... Although, the contradictions in previous literature, there is a need to operationalize the conceptual framework by integrating both distinct areas (TQM and CSR) into one single comprehensive framework, the reason is that a firm's survival and success rely on 2567 Total quality and socially responsible management the ability of its managers to maximize the level of satisfaction for its stakeholders that will result in overall business performance improvement (Bhattacharya, 2016;Mishra and Suar, 2010;Clarkson, 1995;Freeman et al., 2004;Wood, 1991). For this reason, TQM and CSR practices are important for organization to generate profit for its shareholder and satisfy all its relevant related stakeholder (employees, customers, suppliers and society) and to enhance the protection of the natural environment. ...
... In addition, stakeholder orientation is considered to be one of the key strategic firm objectives (Bhattacharya, 2016;Greenley and Foxall, 1997), and it plays a significant role in the accomplishment of an organization's strategic objectives and determines its success or failure (Cordeiro and Tewari, 2015). In fact, the stakeholder's orientation may help the organization to design goods and/or services and create value. ...
Full-text available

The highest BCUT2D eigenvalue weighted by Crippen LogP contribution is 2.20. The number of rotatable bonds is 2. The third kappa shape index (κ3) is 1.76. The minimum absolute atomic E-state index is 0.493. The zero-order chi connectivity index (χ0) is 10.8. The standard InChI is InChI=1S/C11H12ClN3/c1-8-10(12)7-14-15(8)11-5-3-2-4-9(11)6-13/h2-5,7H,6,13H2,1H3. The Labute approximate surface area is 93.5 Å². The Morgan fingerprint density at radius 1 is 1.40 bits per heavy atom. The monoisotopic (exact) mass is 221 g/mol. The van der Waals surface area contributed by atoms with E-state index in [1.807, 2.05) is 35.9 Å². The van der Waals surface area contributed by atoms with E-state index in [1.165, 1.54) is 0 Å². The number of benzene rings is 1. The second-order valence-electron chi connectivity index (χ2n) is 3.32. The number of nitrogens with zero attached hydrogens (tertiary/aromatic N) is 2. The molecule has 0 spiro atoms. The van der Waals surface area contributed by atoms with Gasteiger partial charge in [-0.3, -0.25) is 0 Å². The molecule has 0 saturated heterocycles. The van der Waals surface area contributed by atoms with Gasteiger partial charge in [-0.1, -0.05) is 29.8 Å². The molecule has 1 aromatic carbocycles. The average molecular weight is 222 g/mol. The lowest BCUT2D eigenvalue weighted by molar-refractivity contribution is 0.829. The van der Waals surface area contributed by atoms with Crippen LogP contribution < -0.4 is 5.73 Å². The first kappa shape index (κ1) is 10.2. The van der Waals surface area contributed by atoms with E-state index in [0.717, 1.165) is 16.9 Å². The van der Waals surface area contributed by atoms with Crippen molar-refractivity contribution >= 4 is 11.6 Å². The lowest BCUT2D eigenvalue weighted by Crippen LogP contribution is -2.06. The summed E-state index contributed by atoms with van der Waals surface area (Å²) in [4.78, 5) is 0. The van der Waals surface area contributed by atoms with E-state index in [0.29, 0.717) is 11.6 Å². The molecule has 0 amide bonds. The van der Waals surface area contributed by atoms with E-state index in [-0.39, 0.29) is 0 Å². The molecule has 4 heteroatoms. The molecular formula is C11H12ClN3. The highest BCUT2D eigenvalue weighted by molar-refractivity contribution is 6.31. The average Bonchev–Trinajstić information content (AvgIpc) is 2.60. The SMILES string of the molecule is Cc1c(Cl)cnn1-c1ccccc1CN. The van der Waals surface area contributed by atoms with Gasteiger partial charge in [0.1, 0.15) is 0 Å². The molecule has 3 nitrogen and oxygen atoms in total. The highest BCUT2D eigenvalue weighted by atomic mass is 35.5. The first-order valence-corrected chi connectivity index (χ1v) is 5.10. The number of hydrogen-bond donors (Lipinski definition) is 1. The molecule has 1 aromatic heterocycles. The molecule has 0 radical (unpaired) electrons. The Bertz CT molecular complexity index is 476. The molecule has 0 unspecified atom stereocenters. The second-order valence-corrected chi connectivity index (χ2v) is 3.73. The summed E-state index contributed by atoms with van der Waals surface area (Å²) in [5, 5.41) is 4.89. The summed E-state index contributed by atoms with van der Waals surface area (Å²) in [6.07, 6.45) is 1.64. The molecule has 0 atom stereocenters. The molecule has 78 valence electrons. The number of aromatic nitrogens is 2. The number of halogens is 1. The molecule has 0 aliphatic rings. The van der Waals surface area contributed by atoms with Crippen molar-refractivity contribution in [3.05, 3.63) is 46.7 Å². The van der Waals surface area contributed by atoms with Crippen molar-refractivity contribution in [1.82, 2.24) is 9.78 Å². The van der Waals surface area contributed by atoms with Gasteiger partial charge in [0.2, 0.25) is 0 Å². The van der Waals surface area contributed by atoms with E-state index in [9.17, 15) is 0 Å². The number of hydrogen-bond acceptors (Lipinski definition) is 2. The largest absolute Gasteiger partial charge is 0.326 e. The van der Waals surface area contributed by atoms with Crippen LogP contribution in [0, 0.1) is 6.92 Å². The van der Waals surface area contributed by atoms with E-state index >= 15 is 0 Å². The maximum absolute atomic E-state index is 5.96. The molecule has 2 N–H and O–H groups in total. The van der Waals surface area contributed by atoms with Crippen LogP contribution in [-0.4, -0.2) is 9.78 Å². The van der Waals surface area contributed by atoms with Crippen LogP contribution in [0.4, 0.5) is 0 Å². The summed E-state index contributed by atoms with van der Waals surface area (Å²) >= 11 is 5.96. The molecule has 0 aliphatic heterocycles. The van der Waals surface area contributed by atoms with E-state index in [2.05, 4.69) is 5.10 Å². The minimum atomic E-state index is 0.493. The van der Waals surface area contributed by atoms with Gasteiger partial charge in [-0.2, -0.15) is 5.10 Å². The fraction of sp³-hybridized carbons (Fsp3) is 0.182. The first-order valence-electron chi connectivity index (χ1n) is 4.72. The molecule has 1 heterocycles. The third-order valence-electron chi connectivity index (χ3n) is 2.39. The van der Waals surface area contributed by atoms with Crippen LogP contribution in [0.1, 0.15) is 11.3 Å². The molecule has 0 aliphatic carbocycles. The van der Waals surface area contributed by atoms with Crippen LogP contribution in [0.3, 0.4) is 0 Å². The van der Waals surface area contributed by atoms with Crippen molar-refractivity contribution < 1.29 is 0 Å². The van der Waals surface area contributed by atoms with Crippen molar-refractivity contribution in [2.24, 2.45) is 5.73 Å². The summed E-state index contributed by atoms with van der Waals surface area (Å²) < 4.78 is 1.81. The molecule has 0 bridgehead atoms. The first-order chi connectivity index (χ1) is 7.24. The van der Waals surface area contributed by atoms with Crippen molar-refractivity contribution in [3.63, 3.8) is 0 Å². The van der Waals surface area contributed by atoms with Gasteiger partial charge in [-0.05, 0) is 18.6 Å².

Purpose The purpose of this study is to develop an integrated conceptual framework of total quality management and corporate social responsibility. Design/methodology/approach This study is based on stakeholder theory, which stresses the satisfaction of all stakeholders. Therefore, companies generate profit for their shareholders by producing high quality products and services to emphasize human dignity and to satisfy their employees without harming people and the natural environment. Findings The results of the study suggest an integrated conceptual framework by identifying the critical factors that are parallel between quality management and social responsibility to satisfy key stakeholders’ demands. Research limitations/implications This study is conceptual in nature, and empirical research is needed to identify the critical factors that promote the application of TQM and CSR practices, which are limited. Practical implications The proposed conceptual framework may facilitate the management of an organization to evaluate its quality and social programs and will highlight problem areas that can be improved. This study contributes to the literature on TQM and CSR and captures the important factors for effective TQM and CSR practices. The conceptual framework will help researchers and firms to recognize TQM and CSR initiatives and establish a strengthened relationship between corporate strategy and social conditions. Originality/value Previous studies have been conducted separately in the areas of TQM and CSR, and there is still not a sufficient number of studies to simultaneously integrate quality management and social responsibility. Thus, there is a critical research gap, which raises the question of how the integration of TQM and CSR practices can be developed. There is a need to recognize the mechanism through which the specific element of CSR would be included as an implicit and/or explicit aspect or whether it should be addressed along with TQM. Therefore, this study proposes an integrated conceptual framework that can be applied to the broader issues of responsibility rather than just quality.